Patricia Park is the author of acclaimed novel Re Jane, a modern-day reimagining of Brontë's Jane Eyre. She has written for The New York Times, Guardian, Salon, and others. She received fellowships from Fulbright, Sewanee, and the Center for Fiction. She is Assistant Professor in the MFA program at American University. 

My Existence Doesn’t Require an Explanation by Jessie Tseng

By Kyle Lucia Wu

Kyle reading her essay at the Burn The Book premiere on April 19. Photo by Bridget Haggerty.

Kyle reading her essay at the Burn The Book premiere on April 19. Photo by Bridget Haggerty.

I am from Here, I often respond. In my mind, there’s a capital H: it’s a proper noun. But you don’t know what it means. You ask me for more.

Here might mean: I was born on this patch of sidewalk where my feet are planted as I check my phone. I’ve never lived a day off of this bench in the park where I was trying to read. I haven’t yet lifted my heels from this barstool in Brooklyn I’d like to sip water on.

Here might mean: I’ve lived in New York for ten years and they say that’s when you can claim residency. Yes, a parent of mine was born somewhere in the continent of Asia, you with the clever and perceptive eyes, but that doesn’t mean I have to tell you what hospital I was born in.

Here might mean: how few words can I say to get past this? How can I be simultaneously invisible and yet so on display? How can I stop hearing: So where are you really from?

There was a predecessor to this question. Back when my head reached just to my mom’s thigh, my forehead below her pants pocket, she’d answer stranger after stranger as she buried her fingers into my dark, short hair.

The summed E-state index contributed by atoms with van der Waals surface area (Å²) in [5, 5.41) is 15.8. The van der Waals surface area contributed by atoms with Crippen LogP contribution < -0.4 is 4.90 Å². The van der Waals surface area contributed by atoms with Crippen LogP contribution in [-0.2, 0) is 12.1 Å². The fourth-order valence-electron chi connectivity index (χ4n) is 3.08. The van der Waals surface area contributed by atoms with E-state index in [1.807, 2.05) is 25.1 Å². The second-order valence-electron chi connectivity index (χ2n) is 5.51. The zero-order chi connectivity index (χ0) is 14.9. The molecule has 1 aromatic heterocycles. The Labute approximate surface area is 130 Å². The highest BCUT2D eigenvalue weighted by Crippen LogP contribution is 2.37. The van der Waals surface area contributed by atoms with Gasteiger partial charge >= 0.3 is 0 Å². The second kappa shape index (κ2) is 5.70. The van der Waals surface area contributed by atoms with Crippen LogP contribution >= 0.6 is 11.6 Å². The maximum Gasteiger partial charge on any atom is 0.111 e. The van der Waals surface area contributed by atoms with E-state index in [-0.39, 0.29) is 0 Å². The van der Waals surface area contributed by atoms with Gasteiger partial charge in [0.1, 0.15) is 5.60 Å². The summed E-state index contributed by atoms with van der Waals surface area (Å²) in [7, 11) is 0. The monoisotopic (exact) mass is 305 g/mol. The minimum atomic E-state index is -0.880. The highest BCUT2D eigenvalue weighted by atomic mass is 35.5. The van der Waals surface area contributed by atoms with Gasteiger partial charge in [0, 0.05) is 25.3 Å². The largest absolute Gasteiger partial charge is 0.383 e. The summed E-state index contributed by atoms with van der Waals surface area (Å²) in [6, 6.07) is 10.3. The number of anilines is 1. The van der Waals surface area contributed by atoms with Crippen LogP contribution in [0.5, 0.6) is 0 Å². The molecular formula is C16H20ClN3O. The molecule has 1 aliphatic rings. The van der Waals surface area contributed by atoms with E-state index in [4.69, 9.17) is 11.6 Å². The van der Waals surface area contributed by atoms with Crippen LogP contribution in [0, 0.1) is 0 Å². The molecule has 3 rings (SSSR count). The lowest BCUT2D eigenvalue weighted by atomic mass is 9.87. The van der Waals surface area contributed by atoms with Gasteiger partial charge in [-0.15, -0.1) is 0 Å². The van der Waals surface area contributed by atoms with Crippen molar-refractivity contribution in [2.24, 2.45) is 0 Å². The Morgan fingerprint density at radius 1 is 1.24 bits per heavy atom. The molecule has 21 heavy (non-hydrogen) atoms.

Where did you get her from? they said.

When you’re young, you don’t yet know what makes you different. I didn’t realize that it was strange that people would come up to my mom, a blue-eyed woman with glinting yellow-gold hair, and act as if I were an acquisition she’d scouted from abroad. She was the parent I lived with, who took me to school and to the pizza parlor and to buy new ballet slippers, and these kinds of questions were new to her—new to her flaxen hair and those sea-glass eyes and her pale, freckled skin. She couldn’t quite grasp their intent.

She’s mine, my mom would say. This would puzzle them; of course I was hers. She paid for me, didn’t she? But where had she adopted me from?

When you don’t look the same as everyone else, your origin story is public property. It is their right to be entertained. They want to hear about orphanages, political dissidents, roofs made of straw, seven siblings in a bedroom, or a mail-order mom. The one asking the question will always have an excuse. He (and it’s usually a he) was just curious! He was just trying to be friendly! He just wanted to know which parent was the Asian one –– oh, my dad? Wow, it’s usually the other way around! He normally can tell what kind of Asian a girl is, but I had stumped him, so he had to ask! He thought he heard an accent (even if I hadn’t opened my mouth)! He was about to tell me I was really pretty, but never mind now. Where am I from with these manners?

I’m from Here, like I told you. It’s a wild dream, this lost city of allowance, a place where I don’t have to explain myself, be cross-examined at the grocery store, or justify why I walked into a room. I’m no longer a backdrop for you to shine stereotypes on. I’m able to just exist. You know, the way you are.